Review: ‘I Love You to Death’

I Love You to Death is a stillborn attempt at black comedy.

I Love You to Death is a stillborn attempt at black comedy.

Opening credits stress tale is based on a true story, but John Kostmayer’s screenplay never makes events remotely interesting. Kevin Kline creates a stereotypical Italian restaurant owner who can’t help cheating with scores of women on his frumpish wife, Tracey Ullman. Awkward script has Ullman discovering Kline in a tryst at a library and, after brief consultation with her Yugoslav mom Joan Plowright, resolving to kill him.

Harold and Maude it ain’t. Film founders because the cast is out of control. Chief culprit is Hurt, as a hired space cadet hitman, who pulls faces embarrassingly here as a retarded hippie.

At the other extreme, the three British actresses are models of professionalism. Ullman unfortunately fades into the woodwork by steadfastly adopting a bland speech pattern and looking as homely as possible. Plowright is solid as her mom.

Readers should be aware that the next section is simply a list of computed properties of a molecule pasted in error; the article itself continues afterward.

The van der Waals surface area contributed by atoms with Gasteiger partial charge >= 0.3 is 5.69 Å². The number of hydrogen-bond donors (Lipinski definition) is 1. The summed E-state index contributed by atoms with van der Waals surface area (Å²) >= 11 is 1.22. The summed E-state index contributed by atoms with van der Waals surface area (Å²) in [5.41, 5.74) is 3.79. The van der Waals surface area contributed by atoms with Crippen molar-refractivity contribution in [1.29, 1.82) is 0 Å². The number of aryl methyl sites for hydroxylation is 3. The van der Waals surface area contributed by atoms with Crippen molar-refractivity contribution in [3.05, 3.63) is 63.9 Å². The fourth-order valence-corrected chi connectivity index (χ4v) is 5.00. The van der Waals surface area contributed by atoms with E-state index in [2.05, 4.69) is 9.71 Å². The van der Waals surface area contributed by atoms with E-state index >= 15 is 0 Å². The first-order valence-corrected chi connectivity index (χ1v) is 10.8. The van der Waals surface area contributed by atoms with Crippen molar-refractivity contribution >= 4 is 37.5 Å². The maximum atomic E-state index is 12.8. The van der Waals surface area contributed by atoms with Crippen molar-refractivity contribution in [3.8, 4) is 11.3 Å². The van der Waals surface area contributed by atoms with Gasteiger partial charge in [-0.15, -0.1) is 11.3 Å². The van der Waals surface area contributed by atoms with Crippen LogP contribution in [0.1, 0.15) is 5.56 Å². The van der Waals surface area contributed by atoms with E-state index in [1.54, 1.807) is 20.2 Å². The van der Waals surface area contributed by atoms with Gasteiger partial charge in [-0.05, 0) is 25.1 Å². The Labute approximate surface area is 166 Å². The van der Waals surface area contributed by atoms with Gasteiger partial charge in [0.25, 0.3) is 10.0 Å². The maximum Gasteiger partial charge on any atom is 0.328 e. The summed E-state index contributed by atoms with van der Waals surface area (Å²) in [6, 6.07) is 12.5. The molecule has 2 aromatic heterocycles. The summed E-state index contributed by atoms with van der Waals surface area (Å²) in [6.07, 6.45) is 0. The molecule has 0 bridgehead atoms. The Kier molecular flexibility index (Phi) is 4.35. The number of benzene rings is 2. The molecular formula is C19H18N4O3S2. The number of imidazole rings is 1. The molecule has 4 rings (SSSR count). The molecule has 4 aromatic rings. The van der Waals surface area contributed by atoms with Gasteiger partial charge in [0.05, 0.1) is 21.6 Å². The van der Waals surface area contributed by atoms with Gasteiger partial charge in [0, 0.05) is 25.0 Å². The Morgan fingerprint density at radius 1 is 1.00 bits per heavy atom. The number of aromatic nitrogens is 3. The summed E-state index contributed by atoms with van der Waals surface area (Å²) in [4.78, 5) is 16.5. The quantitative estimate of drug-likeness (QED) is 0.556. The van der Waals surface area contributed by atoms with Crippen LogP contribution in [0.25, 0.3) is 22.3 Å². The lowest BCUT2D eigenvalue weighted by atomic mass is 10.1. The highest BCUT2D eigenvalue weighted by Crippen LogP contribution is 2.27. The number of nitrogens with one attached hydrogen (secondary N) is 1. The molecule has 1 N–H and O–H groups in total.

I Love You to Death


Chestnut Hill. Director Lawrence Kasdan; Producer Jeffrey Lurie, Ron Moler, Patrick Wells,; Screenplay John Kostmayer; Camera Owen Roisman; Editor Anne V. Coates; Music James Horner; Art Director Lilly Kilvert


(Color) Available on VHS, DVD. Extract of a review from 1990. Running time: 96 MIN.


Kevin Kline Tracey Ullman Joan Plowright River Phoenix William Hurt Keanu Reeves
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